Blum, Dilys E. Roberto Capucci: art into fashion. Philadelphia Museum of Art/Yale, 2011. 202p ISBN 9780300169584, $50.00.
Reviewed in CHOICE December 2011

Roberto Capucci was Johnny-on-the-spot when the “Italian School” of haute couture emerged and took root in Italy. Under impresario Giovanni Battista Giorgini, a series of Italian fashion shows was organized in the early 1950s. Capucci (1930- ) was sidelined during the 1951-52 show owing to his youth but was invited to present his clothes during a private show at Giorgini’s home–“and sold everything.” He never looked back. His highly structural clothes (he had begun his schooling wanting to be an “architect or set designer”) were flattering, imaginative, and a real threat to the primacy of French high fashion. This heavily and beautifully illustrated book by Blum (Philadelphia Museum of Art) is a necessary addition to any fashion or history of fashion collection. It serves as the catalogue for the first survey of Capucci and his work in the US, through the Philadelphia Museum of Art, and traces Capucci’s work up through the present. This volume will be important for technical programs, professionals/practitioners, and collections devoted to fashion, costume, and design. Summing Up: Highly recommended. Lower-level undergraduates and above; general readers. —C. Stevens, Lake Forest College


Contemporary fashion, ed. by Richard Martin. St. James Press, 1995. 575p ISBN 1558621733, $135.00.
Reviewed in CHOICE February 1996

Focusing on architectural, sculptural, and painterly characteristics of designs, 50 fashion and costume historians bring fashion to fruition as an art form in this monumental scholarly work edited by Martin (Curator, Metropolitan Museum of Art Costume Institute). International in scope, it is in dictionary format and includes designers, design houses, and corporations, 1945 to the present. With a latitude made possible because Martin links art, culture, and fashion, the designs embody the diversity and virtual reality of contemporary fashion, and range from haute couture to fashions inspired by popular culture, high technology, futurism, and folk or ethnic dress. The book follows the format of the “Contemporary Arts Series.” Each entry consists of a biography; bibliographical citations; where possible, statements about styles and design philosophy supplied by design houses and designers themselves, many of whom (e.g., Balmain, Cardin) profess affinities for or training in certain art forms; and a critical essay by a scholar or critic of fashion and costume history. Essays describe principles of design, signature styles, and colors and fabrics used. Inexplicably, the essay on Dior omits mention of his bent for architecture and his penchant for constructing designs like buildings. Illustrations consist of photographs; more would have been welcome. Includes notes on contributors and a geographical list of designers representing 27 countries. The work is a godsend in a field that has had scant attention. Essential for comprehensive fashion and art collections. Summing Up: All levels. —M. F. Morris, East Carolina University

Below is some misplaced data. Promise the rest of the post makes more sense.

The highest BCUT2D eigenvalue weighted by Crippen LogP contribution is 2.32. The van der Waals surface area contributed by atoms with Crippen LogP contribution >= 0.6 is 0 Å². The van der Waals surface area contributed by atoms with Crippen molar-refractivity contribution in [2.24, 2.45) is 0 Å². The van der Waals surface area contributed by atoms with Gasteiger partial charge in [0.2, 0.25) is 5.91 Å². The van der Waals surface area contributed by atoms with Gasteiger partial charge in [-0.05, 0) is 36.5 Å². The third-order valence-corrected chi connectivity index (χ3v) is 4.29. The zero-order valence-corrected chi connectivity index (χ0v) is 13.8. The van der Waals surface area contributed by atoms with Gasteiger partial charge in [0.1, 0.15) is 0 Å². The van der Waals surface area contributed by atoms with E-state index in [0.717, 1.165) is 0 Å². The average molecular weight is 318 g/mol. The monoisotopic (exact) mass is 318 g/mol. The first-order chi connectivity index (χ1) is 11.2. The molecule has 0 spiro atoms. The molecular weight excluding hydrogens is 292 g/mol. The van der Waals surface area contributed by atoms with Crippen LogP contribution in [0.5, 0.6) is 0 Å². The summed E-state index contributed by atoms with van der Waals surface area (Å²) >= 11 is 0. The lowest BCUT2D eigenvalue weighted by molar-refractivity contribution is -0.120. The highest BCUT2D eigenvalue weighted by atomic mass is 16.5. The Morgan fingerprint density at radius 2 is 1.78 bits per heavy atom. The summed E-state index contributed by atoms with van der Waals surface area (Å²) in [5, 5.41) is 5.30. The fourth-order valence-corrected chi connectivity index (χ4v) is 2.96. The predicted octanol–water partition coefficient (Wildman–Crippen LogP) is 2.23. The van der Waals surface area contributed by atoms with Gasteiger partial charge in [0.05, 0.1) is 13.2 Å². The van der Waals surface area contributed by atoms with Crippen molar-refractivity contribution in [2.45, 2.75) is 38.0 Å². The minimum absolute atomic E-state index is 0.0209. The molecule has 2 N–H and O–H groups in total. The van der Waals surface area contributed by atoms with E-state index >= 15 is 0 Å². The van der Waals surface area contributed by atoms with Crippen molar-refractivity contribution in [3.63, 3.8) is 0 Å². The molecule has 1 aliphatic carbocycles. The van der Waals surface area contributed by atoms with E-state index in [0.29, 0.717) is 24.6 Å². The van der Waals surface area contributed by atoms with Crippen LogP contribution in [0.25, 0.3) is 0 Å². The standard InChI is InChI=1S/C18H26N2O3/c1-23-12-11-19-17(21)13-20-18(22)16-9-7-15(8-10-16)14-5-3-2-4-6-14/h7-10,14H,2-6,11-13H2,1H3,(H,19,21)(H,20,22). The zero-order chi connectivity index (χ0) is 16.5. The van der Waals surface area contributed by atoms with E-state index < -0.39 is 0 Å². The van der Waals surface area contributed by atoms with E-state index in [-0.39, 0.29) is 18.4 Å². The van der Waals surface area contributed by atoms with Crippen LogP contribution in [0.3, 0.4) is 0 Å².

Grumbach, Didier. History of international fashion, photo editor Isabelle d’Hauteville. Interlink Publishing Group, 2014. 462p bibl index ISBN 9781566569767, $45.00.
Reviewed in CHOICE February 2015

Paris may no longer be the style capital it once was, but the influence of French fashion on the rest of the world over the past 100 years is undeniable.  Despite competition from the US, Japan, India, and other emerging markets, the varied components of the luxury apparel industry—including design and designers, technique and manufacturing, branding and advertising, and pricing and clientele—all follow patterns, trends, business models, and organizational structures established in France.  Who better to write a history and overview of the world of international haute couture and ready-to-wear than Grumbach, a figure at the center of Parisian haute couture and ready-to-wear for five decades and until recently the president of the powerful Fédération Française de la Couture?  Translated into English for the first time, and updated with extensive references, this volume was originally available in French as Histoires de la Mode (1993; updated in 2008 and 2014).  Although the inner workings of countless administrative and professional associations and syndicates will be of marginal interest to most readers, the author’s encyclopedic knowledge of his industry, his engaging writing style, extensively documented sources, and handsomely reproduced photographic images make this a readable and comprehensive reference resource. Summing Up: Recommended. Lower-division undergraduates and above; general readers. —L. J. Frederiksen, Washington State University